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June 2001

Quality in the small laboratory

by Interview with Ruth Lock
Quality assurance Hemoglobins

How do small labs cope with the demands of modern quality assurance?

In this interview, Ruth Lock, head of the laboratory of the Anesthesiology and Intensive Care Dept. of the Copenhagen County Hospital in Glostrup, Denmark, tells how her lab keeps up with demands with the help of training and quality control. Ruth Lock, please tell us about your background.

Ruth Lock: I have a lab technician degree and 30 years of experience as a laboratory worker. Today, I work as the head of a small laboratory. We are two lab technicians.

The intensive care department is rather small with just 8 beds. However, they do a lot of operations, so there may be analyses before the operation, during, and after. We also used to do the tests for the neurosurgical department. Totally, we do about 45 tests per day on our blood gas analyzer. You must have experienced a tremendous development in the past 30 years...

Ruth Lock: Yes. Nowadays you can get all the results - pH/blood gases, oximetry, electrolytes, metabolites - from just one capillary sample. When I was a student 30 years ago, you took five very large capillary samples just to get pH and pCO2.

If the patient was very ill so that you needed saturation as well, you took another three capillary samples – and the tests took 1½ hour to complete. Alternatively, the physicians took a syringe sample, 20 mL from femoralis! Are there any other people that use the analyzer in your laboratory?

Ruth Lock: Yes. We train all the operators in the proper use of the analyzer. Actually, there are about 150 nurses and 100 anesthesiologists who have been through the training. They especially need to know about the preanalytical phase.

It does not help to have an analyzer that is good for three decimals, if you lose the first two in the preparation. The nurses are all equipped with an individual code that they must key in if they want to get the results out.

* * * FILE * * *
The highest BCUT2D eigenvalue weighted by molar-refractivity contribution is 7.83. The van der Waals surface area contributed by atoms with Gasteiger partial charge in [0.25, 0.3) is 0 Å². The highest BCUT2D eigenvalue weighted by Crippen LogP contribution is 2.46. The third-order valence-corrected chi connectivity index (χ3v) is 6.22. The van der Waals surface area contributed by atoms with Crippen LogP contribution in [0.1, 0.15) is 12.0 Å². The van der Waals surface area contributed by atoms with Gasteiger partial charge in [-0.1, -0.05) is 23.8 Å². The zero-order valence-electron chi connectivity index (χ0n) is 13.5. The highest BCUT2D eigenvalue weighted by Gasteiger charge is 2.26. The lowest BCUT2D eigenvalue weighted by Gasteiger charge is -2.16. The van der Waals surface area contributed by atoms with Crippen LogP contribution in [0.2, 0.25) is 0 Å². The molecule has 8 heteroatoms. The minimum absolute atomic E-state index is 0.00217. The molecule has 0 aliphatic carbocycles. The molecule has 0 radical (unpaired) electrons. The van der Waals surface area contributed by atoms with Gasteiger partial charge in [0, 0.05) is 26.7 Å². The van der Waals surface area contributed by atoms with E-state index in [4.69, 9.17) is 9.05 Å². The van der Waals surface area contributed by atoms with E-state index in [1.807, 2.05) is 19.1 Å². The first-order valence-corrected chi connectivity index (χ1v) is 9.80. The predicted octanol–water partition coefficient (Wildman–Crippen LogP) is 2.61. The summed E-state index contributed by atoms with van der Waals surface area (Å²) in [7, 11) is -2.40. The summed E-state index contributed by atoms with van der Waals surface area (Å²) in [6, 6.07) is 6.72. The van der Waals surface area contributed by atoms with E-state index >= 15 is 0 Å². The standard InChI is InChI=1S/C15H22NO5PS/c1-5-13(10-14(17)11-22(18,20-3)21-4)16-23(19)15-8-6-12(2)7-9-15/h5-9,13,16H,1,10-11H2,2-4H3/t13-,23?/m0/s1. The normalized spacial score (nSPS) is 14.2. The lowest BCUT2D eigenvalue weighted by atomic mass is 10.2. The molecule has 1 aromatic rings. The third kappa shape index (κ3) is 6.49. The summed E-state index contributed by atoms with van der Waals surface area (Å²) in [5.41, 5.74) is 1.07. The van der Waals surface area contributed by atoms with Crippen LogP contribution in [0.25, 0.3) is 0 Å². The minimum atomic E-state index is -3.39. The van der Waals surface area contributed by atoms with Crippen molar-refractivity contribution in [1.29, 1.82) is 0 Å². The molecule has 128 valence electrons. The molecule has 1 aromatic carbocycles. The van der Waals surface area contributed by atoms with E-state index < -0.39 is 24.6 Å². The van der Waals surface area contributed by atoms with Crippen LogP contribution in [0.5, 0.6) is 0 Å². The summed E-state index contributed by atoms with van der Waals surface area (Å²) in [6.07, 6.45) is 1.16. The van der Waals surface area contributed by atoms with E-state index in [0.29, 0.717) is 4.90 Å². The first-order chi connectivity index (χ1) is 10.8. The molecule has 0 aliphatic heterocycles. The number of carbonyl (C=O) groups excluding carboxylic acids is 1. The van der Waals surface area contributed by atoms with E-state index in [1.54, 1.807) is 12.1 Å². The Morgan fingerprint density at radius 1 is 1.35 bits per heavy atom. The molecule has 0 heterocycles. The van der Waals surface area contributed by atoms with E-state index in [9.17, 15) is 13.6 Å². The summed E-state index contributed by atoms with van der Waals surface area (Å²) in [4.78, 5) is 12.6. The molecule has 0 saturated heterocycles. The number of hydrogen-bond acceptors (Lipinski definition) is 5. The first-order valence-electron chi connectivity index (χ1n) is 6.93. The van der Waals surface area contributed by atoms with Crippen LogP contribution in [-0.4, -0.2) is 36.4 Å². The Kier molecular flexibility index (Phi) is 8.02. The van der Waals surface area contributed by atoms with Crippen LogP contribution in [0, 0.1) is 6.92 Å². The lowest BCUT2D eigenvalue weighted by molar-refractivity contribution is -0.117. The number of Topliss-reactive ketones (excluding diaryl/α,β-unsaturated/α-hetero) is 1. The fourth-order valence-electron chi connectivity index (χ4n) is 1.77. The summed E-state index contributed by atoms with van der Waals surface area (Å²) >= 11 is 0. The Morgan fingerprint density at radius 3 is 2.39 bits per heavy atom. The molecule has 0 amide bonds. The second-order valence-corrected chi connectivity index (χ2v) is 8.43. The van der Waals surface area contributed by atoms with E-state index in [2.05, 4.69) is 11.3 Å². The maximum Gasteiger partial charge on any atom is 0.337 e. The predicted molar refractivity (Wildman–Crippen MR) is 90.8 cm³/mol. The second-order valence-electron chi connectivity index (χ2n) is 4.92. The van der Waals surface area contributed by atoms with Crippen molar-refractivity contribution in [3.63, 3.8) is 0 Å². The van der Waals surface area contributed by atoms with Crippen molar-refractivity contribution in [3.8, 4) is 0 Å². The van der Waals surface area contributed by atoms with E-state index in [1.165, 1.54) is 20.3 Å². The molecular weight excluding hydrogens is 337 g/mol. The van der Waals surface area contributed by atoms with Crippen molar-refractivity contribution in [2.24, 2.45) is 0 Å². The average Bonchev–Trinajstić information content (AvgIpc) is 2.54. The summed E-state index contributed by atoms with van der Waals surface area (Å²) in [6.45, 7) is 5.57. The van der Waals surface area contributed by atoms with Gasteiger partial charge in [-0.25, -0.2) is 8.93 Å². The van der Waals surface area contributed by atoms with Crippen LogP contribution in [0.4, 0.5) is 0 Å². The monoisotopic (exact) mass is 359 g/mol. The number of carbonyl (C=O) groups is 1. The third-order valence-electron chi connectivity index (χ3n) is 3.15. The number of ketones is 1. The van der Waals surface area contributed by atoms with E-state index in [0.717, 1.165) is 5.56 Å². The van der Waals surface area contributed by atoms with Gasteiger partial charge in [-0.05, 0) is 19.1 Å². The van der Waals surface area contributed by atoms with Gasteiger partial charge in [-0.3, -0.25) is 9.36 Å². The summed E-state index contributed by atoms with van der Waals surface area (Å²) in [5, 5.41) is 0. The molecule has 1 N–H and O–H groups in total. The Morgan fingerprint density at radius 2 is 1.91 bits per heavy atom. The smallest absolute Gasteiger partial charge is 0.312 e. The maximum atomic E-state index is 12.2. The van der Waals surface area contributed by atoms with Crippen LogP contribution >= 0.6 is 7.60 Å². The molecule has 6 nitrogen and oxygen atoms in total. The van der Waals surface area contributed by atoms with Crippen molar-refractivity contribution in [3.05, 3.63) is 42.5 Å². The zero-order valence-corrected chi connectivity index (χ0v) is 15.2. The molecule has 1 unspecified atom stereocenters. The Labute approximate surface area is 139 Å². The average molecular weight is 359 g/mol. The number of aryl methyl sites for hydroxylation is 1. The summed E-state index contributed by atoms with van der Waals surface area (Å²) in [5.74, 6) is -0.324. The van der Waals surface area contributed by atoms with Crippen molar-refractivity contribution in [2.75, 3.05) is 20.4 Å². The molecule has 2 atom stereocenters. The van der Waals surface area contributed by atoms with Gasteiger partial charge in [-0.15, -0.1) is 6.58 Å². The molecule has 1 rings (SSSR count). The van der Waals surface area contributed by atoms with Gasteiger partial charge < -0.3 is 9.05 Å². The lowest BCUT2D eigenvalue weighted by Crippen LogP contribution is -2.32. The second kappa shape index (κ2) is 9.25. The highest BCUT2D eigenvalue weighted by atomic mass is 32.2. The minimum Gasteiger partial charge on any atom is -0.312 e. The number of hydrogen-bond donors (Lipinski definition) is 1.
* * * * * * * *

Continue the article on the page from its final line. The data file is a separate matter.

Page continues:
Many have tried to get around that, but without success. Experience has taught us that it works best when each person is responsible for his or her own results. They all know the set of rules to follow.

We are ahead of the other departments with respect to blood gas equipment. If the equipment breaks down, we have no immediate replacement.

That is one more reason why we must be so strict about how it is used. How do you train the physicians and the nurses?

Ruth Lock: Each member of the staff goes through a two-hour session with me where we cover all aspects of the test.

I have written a book about it. Every aspect of the test is covered, from the patient being in a stable condition to sampling, what records to make, how the analysis is done, and how the data is brought back to the physician. Do the nurses find it difficult to follow the instructions with respect to sampling?

Ruth Lock: No, but some physicians do. But then again, they have not followed my training.

They still might just take a single-use syringe and some liquid heparin without thinking about the dilution effect, especially on the electrolytes. Who has taken the organizational initiative for this arrangement?

Ruth Lock: I have, but with management's full support. They wholeheartedly back me up. What records do you require from the patient?

Ruth Lock: Name, identity number, age, sex, FO2(I), temperature, time. These are necessary to include the reference ranges that occasionally depend on sex and often on age.

I have had people call me in the middle of the night saying that the analyzer does not work, because they did not get any results out. The reason for that is that I have made these entries obligatory to force people to enter them.